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After spending just 10 days working inside a Foxconn factory putting metal backs on iPhone 5s, an undercover reporter for the Shanghai Evening Post (translated by Micgadget) confirms both the monotony and physical taxation of the job. Compared to other dispatches we have heard from within, the undercover reporter sounds like he had it easy, only working 7 straight hours -- instead of the 12 hour shifts others have mentioned. Yet, even that sounds, at the very least, unpleasant if not bordering on abusive. 

After a supervisor told the workers they "should be honored having the chance to produce it," our undercover worker gets to his job for the next seven hours: Marking placement points on the backplate with an oil-based pen. "I’m being scolded many times for spilling too much oil on the markings," he writes. He has to pick-up the plate and make the four markings every 3 seconds. "After such repeat action for several hours, I have terrible neckache and muscle pain on my arm," he explains. Another worker gets put in what sounds like a 10 minute timeout after lying down from exhaustion. At the end, he calculates he went through five phones a minute, 3,000 phones in 10 hours. "We worked non-stop from midnight to the next morning 6 a.m but were still asked to keep on working as the production line is based on running belt and no one is allowed to stop. I’m so starving and fully exhausted," he wrote.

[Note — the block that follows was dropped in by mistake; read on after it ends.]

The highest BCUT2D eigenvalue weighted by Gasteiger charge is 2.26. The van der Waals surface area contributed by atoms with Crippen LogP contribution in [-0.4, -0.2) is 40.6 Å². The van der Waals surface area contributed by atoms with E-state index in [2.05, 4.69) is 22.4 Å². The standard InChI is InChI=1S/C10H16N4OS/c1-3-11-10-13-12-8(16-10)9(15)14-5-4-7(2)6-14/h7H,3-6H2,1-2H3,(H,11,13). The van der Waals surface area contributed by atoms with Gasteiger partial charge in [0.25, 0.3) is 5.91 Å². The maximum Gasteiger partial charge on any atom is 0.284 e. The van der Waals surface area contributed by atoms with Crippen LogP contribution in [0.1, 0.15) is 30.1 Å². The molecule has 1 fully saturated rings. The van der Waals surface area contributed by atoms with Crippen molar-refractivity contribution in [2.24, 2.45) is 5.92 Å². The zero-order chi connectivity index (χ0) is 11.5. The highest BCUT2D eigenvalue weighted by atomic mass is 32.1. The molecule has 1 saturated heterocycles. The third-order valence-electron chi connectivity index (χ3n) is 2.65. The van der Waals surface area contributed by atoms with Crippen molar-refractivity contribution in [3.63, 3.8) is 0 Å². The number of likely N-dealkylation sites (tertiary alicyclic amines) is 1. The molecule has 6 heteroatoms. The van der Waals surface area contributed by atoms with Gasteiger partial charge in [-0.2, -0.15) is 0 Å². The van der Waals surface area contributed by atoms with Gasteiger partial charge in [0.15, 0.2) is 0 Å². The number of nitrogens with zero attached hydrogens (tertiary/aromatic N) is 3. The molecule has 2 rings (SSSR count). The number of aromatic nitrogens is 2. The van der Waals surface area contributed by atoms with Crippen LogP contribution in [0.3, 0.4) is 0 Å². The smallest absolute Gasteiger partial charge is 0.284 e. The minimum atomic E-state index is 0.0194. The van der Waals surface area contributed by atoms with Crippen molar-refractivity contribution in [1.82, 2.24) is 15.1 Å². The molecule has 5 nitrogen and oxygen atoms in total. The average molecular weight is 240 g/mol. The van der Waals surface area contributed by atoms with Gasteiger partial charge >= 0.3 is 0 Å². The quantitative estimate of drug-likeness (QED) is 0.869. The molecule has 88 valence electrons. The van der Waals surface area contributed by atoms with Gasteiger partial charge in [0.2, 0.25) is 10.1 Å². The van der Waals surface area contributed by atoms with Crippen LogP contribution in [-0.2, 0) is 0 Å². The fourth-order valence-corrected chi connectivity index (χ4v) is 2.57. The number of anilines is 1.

As MicGadget's Cyril Chang notes, "there is no guarantee of the report’s authenticity, but we still feel that all Apple fanboys should appreciate the hard work from the Chinese workers." We have heard similar stories from other sources, such as Marketplace's Rob Schmitz, who talked with workers that mentioned similar working conditions. True or not, what better day to appreciate the hard (and boring) labor that went into making Apple's toys than today, when Apple will announce the very gadget our undercover laborer worked to make. 

This article is from the archive of our partner The Wire.

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